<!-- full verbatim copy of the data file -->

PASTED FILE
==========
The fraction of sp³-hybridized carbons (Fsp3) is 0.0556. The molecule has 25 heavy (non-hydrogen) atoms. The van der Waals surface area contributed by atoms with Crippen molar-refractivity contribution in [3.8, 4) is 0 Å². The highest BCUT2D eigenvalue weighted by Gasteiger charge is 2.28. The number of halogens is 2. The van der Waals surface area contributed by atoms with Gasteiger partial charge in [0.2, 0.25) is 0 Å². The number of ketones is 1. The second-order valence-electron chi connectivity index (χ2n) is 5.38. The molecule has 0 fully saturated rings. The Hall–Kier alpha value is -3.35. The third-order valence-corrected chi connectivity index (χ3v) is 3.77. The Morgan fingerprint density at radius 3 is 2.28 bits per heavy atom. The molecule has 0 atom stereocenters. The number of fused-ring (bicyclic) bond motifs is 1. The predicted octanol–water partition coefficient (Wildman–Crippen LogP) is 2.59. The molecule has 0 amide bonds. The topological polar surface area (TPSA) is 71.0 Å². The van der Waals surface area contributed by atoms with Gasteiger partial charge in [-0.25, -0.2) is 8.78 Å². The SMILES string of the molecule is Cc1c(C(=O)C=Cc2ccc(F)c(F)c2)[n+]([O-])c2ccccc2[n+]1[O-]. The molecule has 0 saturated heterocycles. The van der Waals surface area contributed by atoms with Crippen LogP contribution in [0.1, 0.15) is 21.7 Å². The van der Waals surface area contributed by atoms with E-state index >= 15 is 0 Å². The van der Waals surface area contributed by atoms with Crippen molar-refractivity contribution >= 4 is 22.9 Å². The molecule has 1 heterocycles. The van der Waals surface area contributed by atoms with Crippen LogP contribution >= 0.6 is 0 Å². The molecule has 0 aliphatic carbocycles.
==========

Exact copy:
The fraction of sp³-hybridized carbons (Fsp3) is 0.0556. The molecule has 25 heavy (non-hydrogen) atoms. The van der Waals surface area contributed by atoms with Crippen molar-refractivity contribution in [3.8, 4) is 0 Å². The highest BCUT2D eigenvalue weighted by Gasteiger charge is 2.28. The number of halogens is 2. The van der Waals surface area contributed by atoms with Gasteiger partial charge in [0.2, 0.25) is 0 Å². The number of ketones is 1. The second-order valence-electron chi connectivity index (χ2n) is 5.38. The molecule has 0 fully saturated rings. The Hall–Kier alpha value is -3.35. The third-order valence-corrected chi connectivity index (χ3v) is 3.77. The Morgan fingerprint density at radius 3 is 2.28 bits per heavy atom. The molecule has 0 atom stereocenters. The number of fused-ring (bicyclic) bond motifs is 1. The predicted octanol–water partition coefficient (Wildman–Crippen LogP) is 2.59. The molecule has 0 amide bonds. The topological polar surface area (TPSA) is 71.0 Å². The van der Waals surface area contributed by atoms with Gasteiger partial charge in [-0.25, -0.2) is 8.78 Å². The SMILES string of the molecule is Cc1c(C(=O)C=Cc2ccc(F)c(F)c2)[n+]([O-])c2ccccc2[n+]1[O-]. The molecule has 0 saturated heterocycles. The van der Waals surface area contributed by atoms with Crippen LogP contribution in [0.1, 0.15) is 21.7 Å². The van der Waals surface area contributed by atoms with E-state index >= 15 is 0 Å². The van der Waals surface area contributed by atoms with Crippen molar-refractivity contribution >= 4 is 22.9 Å². The molecule has 1 heterocycles. The van der Waals surface area contributed by atoms with Crippen LogP contribution >= 0.6 is 0 Å². The molecule has 0 aliphatic carbocycles.